Psychological and fitness changes associated with exercise participation among women with breast cancer

Bernardine M. Pinto, Matthew M Clark, Nancy C. Maruyama, Susan I. Feder

Research output: Contribution to journalArticle

134 Citations (Scopus)

Abstract

Exercise participation has been shown to improve cardiovascular fitness and reduce psychological distress among women receiving chemotherapy and/or radiation. The purpose of this pilot study was to examine the changes in distress and body image, and fitness following exercise participation among 24 women who had been diagnosed with breast cancer within the previous 3 years. The women were randomly assigned to participate in a 12-week supervised aerobic exercise program in a hospital setting or a wait-list control group. Assessments of distress and body image were conducted at pre- and post-treatment. Data showed that the women in the exercise group improved significantly in body image (Physical Condition and Weight Concerns subscales) vs control group participants at post-treatment. Reductions in distress were also noted in the exercise group, but these were nonsignificant. At post-treatment, there were modest improvements in fitness in the exercise group.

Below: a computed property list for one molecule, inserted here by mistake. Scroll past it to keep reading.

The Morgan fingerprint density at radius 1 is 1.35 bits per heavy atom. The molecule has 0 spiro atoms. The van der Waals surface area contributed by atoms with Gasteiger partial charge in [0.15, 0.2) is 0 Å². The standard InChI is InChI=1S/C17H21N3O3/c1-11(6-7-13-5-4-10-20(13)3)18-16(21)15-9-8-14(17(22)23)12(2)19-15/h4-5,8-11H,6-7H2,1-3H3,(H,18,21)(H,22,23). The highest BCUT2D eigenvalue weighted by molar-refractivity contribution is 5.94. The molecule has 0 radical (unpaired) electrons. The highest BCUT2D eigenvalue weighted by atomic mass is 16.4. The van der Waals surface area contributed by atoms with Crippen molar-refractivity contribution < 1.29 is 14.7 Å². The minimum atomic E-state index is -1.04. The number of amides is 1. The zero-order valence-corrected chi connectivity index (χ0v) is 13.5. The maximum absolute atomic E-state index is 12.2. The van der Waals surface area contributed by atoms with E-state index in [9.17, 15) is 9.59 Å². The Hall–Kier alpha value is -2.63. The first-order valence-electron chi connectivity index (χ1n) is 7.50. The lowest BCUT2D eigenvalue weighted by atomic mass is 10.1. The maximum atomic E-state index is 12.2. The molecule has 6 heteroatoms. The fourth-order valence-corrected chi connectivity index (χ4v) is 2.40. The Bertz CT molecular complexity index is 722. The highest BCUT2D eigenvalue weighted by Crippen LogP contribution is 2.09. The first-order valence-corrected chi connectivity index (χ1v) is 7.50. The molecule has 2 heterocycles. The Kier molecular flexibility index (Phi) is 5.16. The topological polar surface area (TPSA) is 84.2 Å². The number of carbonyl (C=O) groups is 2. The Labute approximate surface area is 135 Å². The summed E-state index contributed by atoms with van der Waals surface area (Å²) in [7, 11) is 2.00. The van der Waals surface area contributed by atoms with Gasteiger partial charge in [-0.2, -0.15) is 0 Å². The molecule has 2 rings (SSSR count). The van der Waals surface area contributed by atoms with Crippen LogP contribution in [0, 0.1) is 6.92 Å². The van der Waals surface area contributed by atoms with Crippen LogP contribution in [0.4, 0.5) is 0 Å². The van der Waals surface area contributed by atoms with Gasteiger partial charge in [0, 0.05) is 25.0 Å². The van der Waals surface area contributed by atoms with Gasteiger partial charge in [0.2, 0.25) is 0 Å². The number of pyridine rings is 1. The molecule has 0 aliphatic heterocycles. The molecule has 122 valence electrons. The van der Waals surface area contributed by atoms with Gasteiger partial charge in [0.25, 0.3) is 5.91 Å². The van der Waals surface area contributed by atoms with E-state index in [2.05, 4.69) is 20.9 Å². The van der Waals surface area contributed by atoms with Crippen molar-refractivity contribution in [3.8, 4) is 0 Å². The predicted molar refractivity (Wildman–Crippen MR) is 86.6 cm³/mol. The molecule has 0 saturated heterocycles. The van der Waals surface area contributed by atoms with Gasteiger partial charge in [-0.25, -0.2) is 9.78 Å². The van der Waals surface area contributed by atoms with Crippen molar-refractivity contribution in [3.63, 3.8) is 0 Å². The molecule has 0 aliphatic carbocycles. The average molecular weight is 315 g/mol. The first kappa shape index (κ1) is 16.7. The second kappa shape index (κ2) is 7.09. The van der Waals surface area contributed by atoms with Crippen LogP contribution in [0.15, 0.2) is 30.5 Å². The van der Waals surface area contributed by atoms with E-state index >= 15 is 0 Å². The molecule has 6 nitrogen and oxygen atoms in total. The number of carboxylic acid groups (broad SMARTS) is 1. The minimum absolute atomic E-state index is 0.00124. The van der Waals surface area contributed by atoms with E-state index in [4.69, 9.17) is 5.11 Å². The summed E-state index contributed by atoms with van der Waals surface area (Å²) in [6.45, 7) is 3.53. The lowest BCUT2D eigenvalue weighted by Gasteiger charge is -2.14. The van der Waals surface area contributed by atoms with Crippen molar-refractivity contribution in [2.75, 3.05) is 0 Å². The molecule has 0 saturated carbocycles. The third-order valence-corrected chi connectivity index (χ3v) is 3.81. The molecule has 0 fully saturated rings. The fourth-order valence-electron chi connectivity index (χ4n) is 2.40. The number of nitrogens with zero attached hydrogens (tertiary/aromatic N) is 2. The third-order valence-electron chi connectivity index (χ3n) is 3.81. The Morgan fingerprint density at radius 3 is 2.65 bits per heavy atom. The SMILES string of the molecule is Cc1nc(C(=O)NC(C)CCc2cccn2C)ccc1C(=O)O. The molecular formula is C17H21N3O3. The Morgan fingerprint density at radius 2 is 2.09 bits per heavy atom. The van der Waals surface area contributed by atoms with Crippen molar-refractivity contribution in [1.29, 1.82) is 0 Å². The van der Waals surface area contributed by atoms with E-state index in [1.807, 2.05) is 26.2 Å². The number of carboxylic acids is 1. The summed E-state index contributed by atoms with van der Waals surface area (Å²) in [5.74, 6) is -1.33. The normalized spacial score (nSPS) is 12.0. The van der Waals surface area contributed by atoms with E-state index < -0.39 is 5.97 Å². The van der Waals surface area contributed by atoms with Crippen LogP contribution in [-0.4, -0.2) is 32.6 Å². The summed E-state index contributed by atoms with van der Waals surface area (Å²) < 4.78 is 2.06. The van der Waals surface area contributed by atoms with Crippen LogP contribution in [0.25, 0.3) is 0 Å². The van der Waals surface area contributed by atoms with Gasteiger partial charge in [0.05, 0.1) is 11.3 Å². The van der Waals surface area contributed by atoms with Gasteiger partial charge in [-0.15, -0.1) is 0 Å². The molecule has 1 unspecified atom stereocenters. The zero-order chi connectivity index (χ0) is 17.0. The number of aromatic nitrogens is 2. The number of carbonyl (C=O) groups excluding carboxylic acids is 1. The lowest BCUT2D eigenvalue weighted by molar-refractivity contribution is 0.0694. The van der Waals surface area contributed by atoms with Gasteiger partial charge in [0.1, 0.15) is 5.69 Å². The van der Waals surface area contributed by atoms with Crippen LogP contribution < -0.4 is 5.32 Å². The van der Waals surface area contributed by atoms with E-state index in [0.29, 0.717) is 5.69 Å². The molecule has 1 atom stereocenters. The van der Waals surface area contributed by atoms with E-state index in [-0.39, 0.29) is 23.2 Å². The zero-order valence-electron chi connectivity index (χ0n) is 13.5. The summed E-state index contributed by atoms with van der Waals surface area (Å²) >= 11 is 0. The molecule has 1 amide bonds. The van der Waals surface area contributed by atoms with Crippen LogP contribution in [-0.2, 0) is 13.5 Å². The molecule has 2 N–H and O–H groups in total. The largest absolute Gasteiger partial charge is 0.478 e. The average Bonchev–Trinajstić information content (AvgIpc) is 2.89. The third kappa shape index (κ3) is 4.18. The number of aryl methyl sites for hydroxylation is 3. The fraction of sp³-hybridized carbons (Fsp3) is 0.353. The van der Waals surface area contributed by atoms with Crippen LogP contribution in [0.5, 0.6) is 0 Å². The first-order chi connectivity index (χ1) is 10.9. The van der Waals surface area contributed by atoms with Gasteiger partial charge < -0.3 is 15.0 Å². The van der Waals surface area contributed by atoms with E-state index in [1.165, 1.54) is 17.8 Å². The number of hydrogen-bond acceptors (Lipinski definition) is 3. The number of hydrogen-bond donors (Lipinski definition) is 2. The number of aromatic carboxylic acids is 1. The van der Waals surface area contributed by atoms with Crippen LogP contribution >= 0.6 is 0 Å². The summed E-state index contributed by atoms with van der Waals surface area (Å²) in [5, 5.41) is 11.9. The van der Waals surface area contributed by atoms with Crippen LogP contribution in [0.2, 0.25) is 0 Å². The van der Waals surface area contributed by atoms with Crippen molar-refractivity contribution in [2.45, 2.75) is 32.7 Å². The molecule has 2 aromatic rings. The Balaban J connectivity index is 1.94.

Original languageEnglish (US)
Pages (from-to)118-126
Number of pages9
JournalPsycho-Oncology
Volume12
Issue number2
DOIs
StatePublished - Mar 2003

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fitness
cancer
Exercise
Breast Neoplasms
body image
Psychology
participation
Body Image
Group
Control Groups
Therapeutics
Radiation
Weights and Measures
Drug Therapy

ASJC Scopus subject areas

  • Oncology
  • Psychology(all)
  • Social Sciences (miscellaneous)

Cite this

Psychological and fitness changes associated with exercise participation among women with breast cancer. / Pinto, Bernardine M.; Clark, Matthew M; Maruyama, Nancy C.; Feder, Susan I.

In: Psycho-Oncology, Vol. 12, No. 2, 03.2003, p. 118-126.

Research output: Contribution to journalArticle

Pinto, Bernardine M. ; Clark, Matthew M ; Maruyama, Nancy C. ; Feder, Susan I. / Psychological and fitness changes associated with exercise participation among women with breast cancer. In: Psycho-Oncology. 2003 ; Vol. 12, No. 2. pp. 118-126.
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